Uhrichsville Fire Department, Smith Ambulance and MedFlight 4 Recognized for Response to Oct. 10, 2019 Injury
COLUMBUS – Uhrichsville Fire Department, Smith Ambulance of Dover and MedFlight 4 Air Ambulance Crew were named Ohio EMS Stars in awards presented Wednesday at a ceremony recognizing Ohio’s outstanding prehospital providers .
The Ohio Emergency Medical Services Star of Life Awards Ceremony was presented by the EMS Division of the Ohio Department of Public Safety, State Board of Emergency Medical Services, D Fire and Transportation and the Ohio Chapter of the American College of Emergency Physicians.
Uhrichsville, Smith and MedFlight crews have been recognized for providing life-saving care to a woman who was kicked twice in the head by a horse on October 10, 2019.
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Upon arrival, they found Cara Kohler, 51, sitting upright, according to a description released by Ohio Emergency Medical Services, which gave the following account:
She was confused and had suffered a large open skull wound. Her face was swollen and she had difficulty breathing.
Oxygen was administered using a bag-valve-mask device and the patient’s neck was stabilized with a cervical collar once MedFlight arrived.
But his condition began to deteriorate.
Attempts were made to intubate the patient, but due to the swelling of her wounds, these were unsuccessful.
An emergency attempt to ventilate her after performing a needle cricothyrotomy – a type of tracheotomy – also proved unsuccessful.
The MedFlght crew then performed a surgical cricothyrotomy to secure her airway to provide the oxygen she desperately needed.
“The exceptional and collaborative out-of-hospital care provided by MedFlight 4, Smith Ambulance Service and Uhrichsville Fire Department to their critically injured trauma patient was the difference between life and death,” said the Ohio EMS story. “Advanced airway maneuvers performed by EMS staff saved Ms. Kohler’s life and she was able to make a full recovery.”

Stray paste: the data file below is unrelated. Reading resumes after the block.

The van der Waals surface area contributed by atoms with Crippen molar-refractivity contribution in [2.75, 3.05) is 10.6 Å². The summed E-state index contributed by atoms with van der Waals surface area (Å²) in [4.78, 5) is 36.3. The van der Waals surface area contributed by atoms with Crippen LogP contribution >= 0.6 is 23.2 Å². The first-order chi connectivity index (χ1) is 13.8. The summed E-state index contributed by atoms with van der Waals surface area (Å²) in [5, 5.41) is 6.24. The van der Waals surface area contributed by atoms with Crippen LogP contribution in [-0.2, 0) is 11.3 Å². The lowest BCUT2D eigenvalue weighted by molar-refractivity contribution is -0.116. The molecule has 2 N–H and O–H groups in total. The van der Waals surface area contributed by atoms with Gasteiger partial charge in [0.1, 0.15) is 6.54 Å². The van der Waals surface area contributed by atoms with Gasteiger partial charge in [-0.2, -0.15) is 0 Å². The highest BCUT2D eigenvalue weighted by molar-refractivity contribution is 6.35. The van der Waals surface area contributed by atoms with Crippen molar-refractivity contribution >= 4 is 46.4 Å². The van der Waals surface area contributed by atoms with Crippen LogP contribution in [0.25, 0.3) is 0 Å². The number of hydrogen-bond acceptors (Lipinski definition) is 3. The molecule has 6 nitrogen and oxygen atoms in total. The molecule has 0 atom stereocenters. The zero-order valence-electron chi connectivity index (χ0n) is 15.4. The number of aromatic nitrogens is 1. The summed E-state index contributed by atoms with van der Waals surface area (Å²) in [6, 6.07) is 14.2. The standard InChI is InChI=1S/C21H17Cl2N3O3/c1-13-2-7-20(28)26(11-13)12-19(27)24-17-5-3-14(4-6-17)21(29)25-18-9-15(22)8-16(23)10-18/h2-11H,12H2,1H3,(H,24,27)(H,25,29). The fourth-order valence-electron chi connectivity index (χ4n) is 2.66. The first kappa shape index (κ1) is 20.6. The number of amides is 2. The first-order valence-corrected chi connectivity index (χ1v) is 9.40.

The awards ceremony took place during National Emergency Medical Services Week, which continues through Saturday. It brings together local communities and medical personnel to raise awareness of the safety and honor the dedication of those who provide the daily life-saving services of frontline medicine.
“Ohio EMS responded to approximately 4 million emergency rides during the COVID-19 pandemic,” Ohio EMS Executive Director Rob Wagoner said in a prepared statement. “EMS teams are always ready to provide critical and lifesaving care to those in need 24 hours a day, seven days a week, regardless of the risk.”
Wednesday’s ceremony was the first held after a two-year hiatus caused by the COVID-19 pandemic.
Other area departments recognized as Ohio EMS Stars were the Wooster City Fire Department and the East Wayne Fire District. The reasons for their selections are outlined below, in stories provided by Ohio EMS
The Wooster department has been recognized for its response to a January 20, 2019 incident in which 14-year-old Ethan Rutherford suffered a heart attack. The department responded with a squad and battalion equipped with a snow plow as there had been six to nine inches of snow. The city’s street department cleared the roads to expedite their journey to the scene.
Upon arrival, Wooster EMS took over Ethan’s father’s CPR care. Ethan was defibrillated immediately and high quality CPR, airway management and medication was administered. After being defibrillated twice more at the scene, Ethan regained a pulse.
After being taken to Wooster Community Hospital, Ethan had to go to Akron Children’s Hospital. Due to bad weather, Akron Hospital was unable to send air or ground transportation. The Wooster Fire Department took him to Akron Children’s with assistance from the Wooster Street Service and the Ohio Department of Transportation.
East Wayne has been recognized for its response to an incident on December 22, 2019 involving two children and an adult who fell into an icy pond. Lt. Ryan Sprunger entered the water to rescue them.
The first child, Landon Hodge, 6, and Todd Farris, 56 and the children’s grandfather, were brought ashore safely. Landon’s younger brother Jenson, 4, was still underwater.
Sprunger, unaware of the hypothermia, pulled Jenson out of the freezing water and resuscitation efforts immediately began. Jenson was airlifted to Akron Children’s Hospital where he succumbed to his injuries two days later.
To honor Jenson’s memory and help save others from drowning, Sprunger created a 75-foot rope that allows a lifeguard to pull a victim from the water without having to enter the water.
The full stories of the Star of Life Awards winners are online at ems.ohio.gov.
The Star of Life, a symbol used to identify emergency medical services, features a six-pointed blue star surrounded by a white border. The Star of Life is displayed on ambulances, uniforms, and other items related to emergency medicine.
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